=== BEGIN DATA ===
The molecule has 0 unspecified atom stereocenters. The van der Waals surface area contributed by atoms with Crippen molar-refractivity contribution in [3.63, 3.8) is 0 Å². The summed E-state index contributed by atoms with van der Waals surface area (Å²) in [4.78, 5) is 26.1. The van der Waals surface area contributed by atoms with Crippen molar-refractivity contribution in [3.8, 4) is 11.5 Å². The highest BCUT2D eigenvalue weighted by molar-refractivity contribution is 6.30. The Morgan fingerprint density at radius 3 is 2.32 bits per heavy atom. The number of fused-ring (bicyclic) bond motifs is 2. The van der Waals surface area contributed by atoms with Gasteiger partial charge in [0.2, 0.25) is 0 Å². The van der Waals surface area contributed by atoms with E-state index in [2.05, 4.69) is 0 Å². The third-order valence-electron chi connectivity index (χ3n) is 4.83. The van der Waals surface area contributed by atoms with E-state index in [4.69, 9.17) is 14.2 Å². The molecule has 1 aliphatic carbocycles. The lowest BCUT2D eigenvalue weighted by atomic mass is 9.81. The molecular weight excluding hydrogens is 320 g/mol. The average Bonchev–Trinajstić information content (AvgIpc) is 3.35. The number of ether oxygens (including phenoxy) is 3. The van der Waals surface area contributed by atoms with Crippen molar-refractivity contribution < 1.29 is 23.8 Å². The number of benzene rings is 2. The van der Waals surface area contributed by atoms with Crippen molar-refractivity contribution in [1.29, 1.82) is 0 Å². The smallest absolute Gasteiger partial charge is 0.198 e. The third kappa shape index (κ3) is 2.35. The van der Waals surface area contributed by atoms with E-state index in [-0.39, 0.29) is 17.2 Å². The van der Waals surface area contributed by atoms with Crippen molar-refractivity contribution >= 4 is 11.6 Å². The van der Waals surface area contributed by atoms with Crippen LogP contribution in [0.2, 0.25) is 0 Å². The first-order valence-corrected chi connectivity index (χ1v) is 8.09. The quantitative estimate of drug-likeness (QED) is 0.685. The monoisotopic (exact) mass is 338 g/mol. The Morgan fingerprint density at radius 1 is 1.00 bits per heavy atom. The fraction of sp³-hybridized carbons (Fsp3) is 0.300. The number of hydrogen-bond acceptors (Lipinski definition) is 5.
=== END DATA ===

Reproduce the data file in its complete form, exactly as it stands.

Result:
The molecule has 0 unspecified atom stereocenters. The van der Waals surface area contributed by atoms with Crippen molar-refractivity contribution in [3.63, 3.8) is 0 Å². The summed E-state index contributed by atoms with van der Waals surface area (Å²) in [4.78, 5) is 26.1. The van der Waals surface area contributed by atoms with Crippen molar-refractivity contribution in [3.8, 4) is 11.5 Å². The highest BCUT2D eigenvalue weighted by molar-refractivity contribution is 6.30. The Morgan fingerprint density at radius 3 is 2.32 bits per heavy atom. The number of fused-ring (bicyclic) bond motifs is 2. The van der Waals surface area contributed by atoms with Gasteiger partial charge in [0.2, 0.25) is 0 Å². The van der Waals surface area contributed by atoms with E-state index in [2.05, 4.69) is 0 Å². The third-order valence-electron chi connectivity index (χ3n) is 4.83. The van der Waals surface area contributed by atoms with E-state index in [4.69, 9.17) is 14.2 Å². The molecule has 1 aliphatic carbocycles. The lowest BCUT2D eigenvalue weighted by atomic mass is 9.81. The molecular weight excluding hydrogens is 320 g/mol. The average Bonchev–Trinajstić information content (AvgIpc) is 3.35. The number of ether oxygens (including phenoxy) is 3. The van der Waals surface area contributed by atoms with Crippen molar-refractivity contribution < 1.29 is 23.8 Å². The number of benzene rings is 2. The van der Waals surface area contributed by atoms with Crippen molar-refractivity contribution in [1.29, 1.82) is 0 Å². The smallest absolute Gasteiger partial charge is 0.198 e. The third kappa shape index (κ3) is 2.35. The van der Waals surface area contributed by atoms with E-state index in [-0.39, 0.29) is 17.2 Å². The van der Waals surface area contributed by atoms with Crippen molar-refractivity contribution >= 4 is 11.6 Å². The van der Waals surface area contributed by atoms with Crippen LogP contribution in [0.2, 0.25) is 0 Å². The first-order valence-corrected chi connectivity index (χ1v) is 8.09. The quantitative estimate of drug-likeness (QED) is 0.685. The monoisotopic (exact) mass is 338 g/mol. The Morgan fingerprint density at radius 1 is 1.00 bits per heavy atom. The fraction of sp³-hybridized carbons (Fsp3) is 0.300. The number of hydrogen-bond acceptors (Lipinski definition) is 5.